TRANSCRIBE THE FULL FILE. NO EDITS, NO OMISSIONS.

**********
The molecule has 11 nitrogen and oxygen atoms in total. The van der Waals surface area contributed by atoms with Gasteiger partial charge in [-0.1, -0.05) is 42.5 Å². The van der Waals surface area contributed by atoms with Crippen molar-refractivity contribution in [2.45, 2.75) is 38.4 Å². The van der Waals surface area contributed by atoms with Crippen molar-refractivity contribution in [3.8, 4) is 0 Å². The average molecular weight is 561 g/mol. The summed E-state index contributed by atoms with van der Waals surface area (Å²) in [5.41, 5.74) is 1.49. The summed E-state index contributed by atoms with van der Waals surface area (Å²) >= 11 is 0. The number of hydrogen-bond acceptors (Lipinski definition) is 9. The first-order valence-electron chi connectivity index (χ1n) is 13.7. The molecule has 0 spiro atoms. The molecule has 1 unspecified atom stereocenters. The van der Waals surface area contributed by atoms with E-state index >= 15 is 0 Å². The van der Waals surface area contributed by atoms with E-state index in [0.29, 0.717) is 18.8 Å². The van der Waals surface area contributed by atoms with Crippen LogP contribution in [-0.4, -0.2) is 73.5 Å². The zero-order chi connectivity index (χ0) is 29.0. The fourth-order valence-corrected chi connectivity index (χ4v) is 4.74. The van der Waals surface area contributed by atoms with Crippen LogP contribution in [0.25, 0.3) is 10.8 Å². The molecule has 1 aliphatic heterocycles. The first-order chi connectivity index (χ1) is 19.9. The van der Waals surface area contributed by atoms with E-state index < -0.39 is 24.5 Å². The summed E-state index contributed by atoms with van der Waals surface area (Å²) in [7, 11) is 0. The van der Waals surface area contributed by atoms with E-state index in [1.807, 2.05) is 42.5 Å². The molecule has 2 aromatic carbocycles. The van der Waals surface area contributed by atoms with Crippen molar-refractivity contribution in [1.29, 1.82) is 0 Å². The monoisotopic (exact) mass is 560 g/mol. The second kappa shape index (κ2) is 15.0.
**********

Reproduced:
The molecule has 11 nitrogen and oxygen atoms in total. The van der Waals surface area contributed by atoms with Gasteiger partial charge in [-0.1, -0.05) is 42.5 Å². The van der Waals surface area contributed by atoms with Crippen molar-refractivity contribution in [2.45, 2.75) is 38.4 Å². The van der Waals surface area contributed by atoms with Crippen molar-refractivity contribution in [3.8, 4) is 0 Å². The average molecular weight is 561 g/mol. The summed E-state index contributed by atoms with van der Waals surface area (Å²) in [5.41, 5.74) is 1.49. The summed E-state index contributed by atoms with van der Waals surface area (Å²) >= 11 is 0. The number of hydrogen-bond acceptors (Lipinski definition) is 9. The first-order valence-electron chi connectivity index (χ1n) is 13.7. The molecule has 0 spiro atoms. The molecule has 1 unspecified atom stereocenters. The van der Waals surface area contributed by atoms with E-state index >= 15 is 0 Å². The van der Waals surface area contributed by atoms with E-state index in [0.29, 0.717) is 18.8 Å². The van der Waals surface area contributed by atoms with Crippen LogP contribution in [-0.4, -0.2) is 73.5 Å². The zero-order chi connectivity index (χ0) is 29.0. The fourth-order valence-corrected chi connectivity index (χ4v) is 4.74. The van der Waals surface area contributed by atoms with Crippen LogP contribution in [0.25, 0.3) is 10.8 Å². The molecule has 1 aliphatic heterocycles. The first-order chi connectivity index (χ1) is 19.9. The van der Waals surface area contributed by atoms with E-state index < -0.39 is 24.5 Å². The summed E-state index contributed by atoms with van der Waals surface area (Å²) in [7, 11) is 0. The van der Waals surface area contributed by atoms with E-state index in [1.807, 2.05) is 42.5 Å². The molecule has 2 aromatic carbocycles. The van der Waals surface area contributed by atoms with Crippen molar-refractivity contribution in [1.29, 1.82) is 0 Å². The monoisotopic (exact) mass is 560 g/mol. The second kappa shape index (κ2) is 15.0.